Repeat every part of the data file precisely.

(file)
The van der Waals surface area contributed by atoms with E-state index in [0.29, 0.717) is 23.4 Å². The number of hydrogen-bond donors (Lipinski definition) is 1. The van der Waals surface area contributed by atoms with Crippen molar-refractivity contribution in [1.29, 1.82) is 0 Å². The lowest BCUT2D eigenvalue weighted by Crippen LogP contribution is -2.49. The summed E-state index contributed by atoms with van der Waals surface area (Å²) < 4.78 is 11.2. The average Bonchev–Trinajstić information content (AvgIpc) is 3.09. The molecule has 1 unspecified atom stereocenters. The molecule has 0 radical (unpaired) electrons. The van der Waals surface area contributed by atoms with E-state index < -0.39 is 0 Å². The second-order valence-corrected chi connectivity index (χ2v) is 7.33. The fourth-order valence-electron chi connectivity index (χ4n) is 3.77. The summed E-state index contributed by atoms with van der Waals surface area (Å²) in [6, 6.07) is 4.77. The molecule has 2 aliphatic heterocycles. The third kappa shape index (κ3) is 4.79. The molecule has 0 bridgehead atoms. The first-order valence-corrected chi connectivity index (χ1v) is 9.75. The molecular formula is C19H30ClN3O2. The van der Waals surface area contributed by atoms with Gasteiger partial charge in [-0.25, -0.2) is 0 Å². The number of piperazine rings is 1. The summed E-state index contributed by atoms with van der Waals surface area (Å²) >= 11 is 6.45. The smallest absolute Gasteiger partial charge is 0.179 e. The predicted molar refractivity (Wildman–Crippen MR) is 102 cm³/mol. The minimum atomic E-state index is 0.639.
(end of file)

The van der Waals surface area contributed by atoms with E-state index in [0.29, 0.717) is 23.4 Å². The number of hydrogen-bond donors (Lipinski definition) is 1. The van der Waals surface area contributed by atoms with Crippen molar-refractivity contribution in [1.29, 1.82) is 0 Å². The lowest BCUT2D eigenvalue weighted by Crippen LogP contribution is -2.49. The summed E-state index contributed by atoms with van der Waals surface area (Å²) < 4.78 is 11.2. The average Bonchev–Trinajstić information content (AvgIpc) is 3.09. The molecule has 1 unspecified atom stereocenters. The molecule has 0 radical (unpaired) electrons. The van der Waals surface area contributed by atoms with E-state index < -0.39 is 0 Å². The second-order valence-corrected chi connectivity index (χ2v) is 7.33. The fourth-order valence-electron chi connectivity index (χ4n) is 3.77. The summed E-state index contributed by atoms with van der Waals surface area (Å²) in [6, 6.07) is 4.77. The molecule has 2 aliphatic heterocycles. The third kappa shape index (κ3) is 4.79. The molecule has 0 bridgehead atoms. The first-order valence-corrected chi connectivity index (χ1v) is 9.75. The molecular formula is C19H30ClN3O2. The van der Waals surface area contributed by atoms with Gasteiger partial charge in [-0.25, -0.2) is 0 Å². The number of piperazine rings is 1. The summed E-state index contributed by atoms with van der Waals surface area (Å²) >= 11 is 6.45. The smallest absolute Gasteiger partial charge is 0.179 e. The predicted molar refractivity (Wildman–Crippen MR) is 102 cm³/mol. The minimum atomic E-state index is 0.639.